If you own a home built in the middle of the last century, you’ve probably given some serious thought to restoring it to the original look of that nostalgic era. At that time there was an optimism and sense of innocence that didn’t last long. In addition, restoring an old home may involve tax credits. On the other hand, there’s nothing like modern technology and conveniences to make life easier. Somewhere between is the mid-century modern look. Here are some design ideas for your home renovation.
1. Humble materials
Most mid-century homes featured materials which today we would call “affordable” rather than upscale. Simple cabinet designs, knotty pine wood, and subdued colors were in style, while laminate countertops and vinyl flooring were still fairly new and in demand for the then-modern look. This is contrary to what modern designers are suggesting. Granite countertops, gleaming wooden cabinets, and marble tile look great, but just aren’t right for that time.
Naturally, those will be out of fashion one day, too. On an older home that still has its architectural style, a 21st century kitchen just looks wrong. All those things that are supposed to improve a home’s value don’t necessarily work if the home is vintage and buyers walk in expecting to see a taste of yester-year. Home built circa-1950 can now be considered historic. Historic homes with that vintage atmosphere become rarer every year, and buyers looking for the “old” quality will be willing to pay more for a house that actually has it. Do your homework and you can still find “vintage” materials that are actually brand new, and probably better than the original.
2. Pastel and Vinyl
Today’s trends are also toward warm, neutral color schemes that have wider appeal to prospective buyers, according to Danish Modern L.A.. But America, having bounced back from the war to find itself a world power, was more upbeat and exuberant. The Art Deco style of the 1930’s fell out of fashion and people wanted more color. Not bright or dark colors, but gentle, peaceful pastel hues. Pink bathrooms were not unusual and not considered effeminate by male occupants. It was a common choice for the time, but hardly the only choice. Gentle blues, greens, and purples were just as typical. Plain pastel tiles, or even borders and highlights added to pastel tiles, can immediately create an old-time feel the second you walk into a kitchen or bath.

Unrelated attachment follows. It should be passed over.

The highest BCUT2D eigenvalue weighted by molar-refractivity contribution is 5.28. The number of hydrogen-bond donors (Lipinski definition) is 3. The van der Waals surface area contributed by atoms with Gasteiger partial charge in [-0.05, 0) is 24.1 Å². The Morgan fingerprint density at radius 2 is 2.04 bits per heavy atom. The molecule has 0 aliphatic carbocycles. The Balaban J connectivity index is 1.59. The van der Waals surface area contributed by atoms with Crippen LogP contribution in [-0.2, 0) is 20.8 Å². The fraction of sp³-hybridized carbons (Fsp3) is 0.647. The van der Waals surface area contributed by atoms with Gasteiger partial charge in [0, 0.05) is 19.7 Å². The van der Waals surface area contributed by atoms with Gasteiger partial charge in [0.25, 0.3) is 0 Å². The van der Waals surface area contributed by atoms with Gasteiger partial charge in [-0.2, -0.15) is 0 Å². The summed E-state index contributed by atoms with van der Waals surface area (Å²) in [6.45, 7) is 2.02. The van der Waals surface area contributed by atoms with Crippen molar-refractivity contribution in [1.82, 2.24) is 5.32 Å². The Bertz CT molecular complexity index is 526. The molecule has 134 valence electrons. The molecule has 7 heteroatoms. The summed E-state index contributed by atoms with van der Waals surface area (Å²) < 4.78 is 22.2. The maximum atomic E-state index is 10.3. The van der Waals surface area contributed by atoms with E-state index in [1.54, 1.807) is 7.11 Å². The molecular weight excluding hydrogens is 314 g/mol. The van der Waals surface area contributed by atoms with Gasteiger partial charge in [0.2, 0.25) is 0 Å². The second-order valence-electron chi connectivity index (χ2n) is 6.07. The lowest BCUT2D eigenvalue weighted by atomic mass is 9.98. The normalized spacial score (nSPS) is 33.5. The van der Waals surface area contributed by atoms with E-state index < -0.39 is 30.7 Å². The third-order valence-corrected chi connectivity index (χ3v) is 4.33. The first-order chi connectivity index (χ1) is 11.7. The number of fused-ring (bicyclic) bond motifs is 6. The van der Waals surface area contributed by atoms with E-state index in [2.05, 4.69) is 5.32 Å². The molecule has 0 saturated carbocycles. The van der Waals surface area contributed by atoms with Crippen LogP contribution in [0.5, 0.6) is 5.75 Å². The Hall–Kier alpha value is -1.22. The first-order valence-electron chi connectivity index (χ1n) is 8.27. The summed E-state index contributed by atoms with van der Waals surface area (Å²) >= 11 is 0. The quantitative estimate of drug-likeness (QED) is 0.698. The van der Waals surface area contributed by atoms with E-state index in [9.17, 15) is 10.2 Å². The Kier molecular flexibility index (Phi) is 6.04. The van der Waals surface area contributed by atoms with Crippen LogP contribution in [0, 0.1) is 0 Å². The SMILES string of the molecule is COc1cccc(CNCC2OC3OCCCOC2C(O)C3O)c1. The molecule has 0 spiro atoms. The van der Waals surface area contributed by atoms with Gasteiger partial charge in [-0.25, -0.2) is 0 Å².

Most countertops were Formica, which was then new. Sinks and tubs were porcelain-covered metal. Flooring tended to be vinyl, usually linoleum or vinyl tiles. But they were different then. They didn’t have the self-adhesive, inexpensive designs that fill hardware and home improvement stores now. They were more durable and required glue, which made installation trickier but more permanent. But they also tended to contain asbestos. If you can find retro “vinyl-composition” tiles, great, but quality linoleum that fits your color scheme might be easier and cheaper.
3. Full-house Midcentury Modern
One of the chief features of 1950s-era homes is that they were modest. There was no excessive decoration or flamboyance. Pleasant and functional was the primary goal, not bold design statements. Where there were artistic elements, they tended to be drawn from nature – gentle images and organic shapes that went with the color scheme and contributed to a cheerful ambiance. However, in keeping with the atomic age and the Cold War, you did see suggestions of technology in UFO-shaped fixtures or cosmic patterns of stars.
Then there’s appliances if you really want the whole-home feel. Of course there were no LED displays or lighting. In some areas they were lucky to have indoor plumbing at the time. Even electric stoves, dish washers, vacuum cleaners, refrigerators, and, of course, TVs, were still new. Dishes and laundry were still tedious chores for the average housewife.
How deeply you want to go into the retro-look depends entirely on your tastes. Homes then were certainly less safe and energy-efficient. But you can still shop a wide range of retro-look products and materials from the mid-century era, or locate actual antiques that look great. The point is, you don’t have to sacrifice modern conveniences to get a retro look.